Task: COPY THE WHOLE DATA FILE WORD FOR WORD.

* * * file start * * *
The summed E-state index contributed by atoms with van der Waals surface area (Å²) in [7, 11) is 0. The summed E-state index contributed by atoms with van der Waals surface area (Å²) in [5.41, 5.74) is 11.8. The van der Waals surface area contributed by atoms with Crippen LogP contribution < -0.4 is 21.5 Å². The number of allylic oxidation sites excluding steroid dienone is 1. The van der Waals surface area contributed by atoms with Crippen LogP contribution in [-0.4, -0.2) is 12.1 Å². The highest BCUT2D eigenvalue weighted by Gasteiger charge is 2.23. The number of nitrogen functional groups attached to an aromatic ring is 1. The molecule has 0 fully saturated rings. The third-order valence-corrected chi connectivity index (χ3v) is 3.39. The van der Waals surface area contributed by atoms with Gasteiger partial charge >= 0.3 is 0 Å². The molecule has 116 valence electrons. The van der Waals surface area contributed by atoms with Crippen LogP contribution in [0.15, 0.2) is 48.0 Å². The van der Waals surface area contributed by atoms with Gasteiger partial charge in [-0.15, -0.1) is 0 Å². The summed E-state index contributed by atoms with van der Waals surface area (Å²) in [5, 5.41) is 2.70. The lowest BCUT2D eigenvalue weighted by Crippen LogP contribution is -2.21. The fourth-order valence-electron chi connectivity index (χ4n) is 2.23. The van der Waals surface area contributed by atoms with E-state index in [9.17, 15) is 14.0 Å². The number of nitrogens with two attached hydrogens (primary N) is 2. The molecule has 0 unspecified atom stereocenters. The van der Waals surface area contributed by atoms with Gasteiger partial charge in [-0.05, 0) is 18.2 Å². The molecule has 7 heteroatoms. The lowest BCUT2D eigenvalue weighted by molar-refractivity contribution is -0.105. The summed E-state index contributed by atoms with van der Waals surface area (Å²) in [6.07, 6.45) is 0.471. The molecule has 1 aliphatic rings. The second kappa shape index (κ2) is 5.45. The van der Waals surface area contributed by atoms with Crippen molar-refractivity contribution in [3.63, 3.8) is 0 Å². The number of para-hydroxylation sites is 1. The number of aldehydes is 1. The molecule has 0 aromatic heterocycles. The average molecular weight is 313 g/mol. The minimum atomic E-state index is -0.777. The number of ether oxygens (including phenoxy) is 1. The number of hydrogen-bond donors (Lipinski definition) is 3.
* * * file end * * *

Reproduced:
The summed E-state index contributed by atoms with van der Waals surface area (Å²) in [7, 11) is 0. The summed E-state index contributed by atoms with van der Waals surface area (Å²) in [5.41, 5.74) is 11.8. The van der Waals surface area contributed by atoms with Crippen LogP contribution < -0.4 is 21.5 Å². The number of allylic oxidation sites excluding steroid dienone is 1. The van der Waals surface area contributed by atoms with Crippen LogP contribution in [-0.4, -0.2) is 12.1 Å². The highest BCUT2D eigenvalue weighted by Gasteiger charge is 2.23. The number of nitrogen functional groups attached to an aromatic ring is 1. The molecule has 0 fully saturated rings. The third-order valence-corrected chi connectivity index (χ3v) is 3.39. The van der Waals surface area contributed by atoms with Gasteiger partial charge >= 0.3 is 0 Å². The molecule has 116 valence electrons. The van der Waals surface area contributed by atoms with Crippen LogP contribution in [0.15, 0.2) is 48.0 Å². The van der Waals surface area contributed by atoms with Gasteiger partial charge in [-0.15, -0.1) is 0 Å². The summed E-state index contributed by atoms with van der Waals surface area (Å²) in [5, 5.41) is 2.70. The lowest BCUT2D eigenvalue weighted by Crippen LogP contribution is -2.21. The fourth-order valence-electron chi connectivity index (χ4n) is 2.23. The van der Waals surface area contributed by atoms with E-state index in [9.17, 15) is 14.0 Å². The number of nitrogens with two attached hydrogens (primary N) is 2. The molecule has 0 unspecified atom stereocenters. The van der Waals surface area contributed by atoms with Gasteiger partial charge in [-0.05, 0) is 18.2 Å². The molecule has 7 heteroatoms. The lowest BCUT2D eigenvalue weighted by molar-refractivity contribution is -0.105. The summed E-state index contributed by atoms with van der Waals surface area (Å²) in [6.07, 6.45) is 0.471. The molecule has 1 aliphatic rings. The second kappa shape index (κ2) is 5.45. The van der Waals surface area contributed by atoms with Crippen molar-refractivity contribution in [3.63, 3.8) is 0 Å². The number of para-hydroxylation sites is 1. The number of aldehydes is 1. The molecule has 0 aromatic heterocycles. The average molecular weight is 313 g/mol. The minimum atomic E-state index is -0.777. The number of ether oxygens (including phenoxy) is 1. The number of hydrogen-bond donors (Lipinski definition) is 3.